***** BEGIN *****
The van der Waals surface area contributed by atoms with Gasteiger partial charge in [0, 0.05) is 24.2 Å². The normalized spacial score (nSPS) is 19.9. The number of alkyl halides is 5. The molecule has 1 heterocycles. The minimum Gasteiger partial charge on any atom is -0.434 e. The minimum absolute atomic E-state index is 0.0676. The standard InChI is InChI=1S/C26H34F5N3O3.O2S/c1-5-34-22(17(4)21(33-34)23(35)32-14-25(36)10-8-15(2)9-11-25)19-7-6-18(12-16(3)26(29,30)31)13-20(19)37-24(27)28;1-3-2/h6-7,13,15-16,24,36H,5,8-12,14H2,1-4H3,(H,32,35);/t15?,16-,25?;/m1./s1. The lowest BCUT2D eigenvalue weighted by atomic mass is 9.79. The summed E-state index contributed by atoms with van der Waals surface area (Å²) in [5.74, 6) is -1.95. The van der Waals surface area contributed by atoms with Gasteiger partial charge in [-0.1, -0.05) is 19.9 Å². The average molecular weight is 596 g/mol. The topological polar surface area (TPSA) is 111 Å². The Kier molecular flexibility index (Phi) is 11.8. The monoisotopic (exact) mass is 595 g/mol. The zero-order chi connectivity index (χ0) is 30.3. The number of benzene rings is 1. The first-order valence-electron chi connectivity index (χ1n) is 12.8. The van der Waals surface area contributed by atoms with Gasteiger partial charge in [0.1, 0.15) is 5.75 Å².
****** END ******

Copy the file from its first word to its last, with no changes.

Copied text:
The van der Waals surface area contributed by atoms with Gasteiger partial charge in [0, 0.05) is 24.2 Å². The normalized spacial score (nSPS) is 19.9. The number of alkyl halides is 5. The molecule has 1 heterocycles. The minimum Gasteiger partial charge on any atom is -0.434 e. The minimum absolute atomic E-state index is 0.0676. The standard InChI is InChI=1S/C26H34F5N3O3.O2S/c1-5-34-22(17(4)21(33-34)23(35)32-14-25(36)10-8-15(2)9-11-25)19-7-6-18(12-16(3)26(29,30)31)13-20(19)37-24(27)28;1-3-2/h6-7,13,15-16,24,36H,5,8-12,14H2,1-4H3,(H,32,35);/t15?,16-,25?;/m1./s1. The lowest BCUT2D eigenvalue weighted by atomic mass is 9.79. The summed E-state index contributed by atoms with van der Waals surface area (Å²) in [5.74, 6) is -1.95. The van der Waals surface area contributed by atoms with Gasteiger partial charge in [-0.1, -0.05) is 19.9 Å². The average molecular weight is 596 g/mol. The topological polar surface area (TPSA) is 111 Å². The Kier molecular flexibility index (Phi) is 11.8. The monoisotopic (exact) mass is 595 g/mol. The zero-order chi connectivity index (χ0) is 30.3. The number of benzene rings is 1. The first-order valence-electron chi connectivity index (χ1n) is 12.8. The van der Waals surface area contributed by atoms with Gasteiger partial charge in [0.1, 0.15) is 5.75 Å².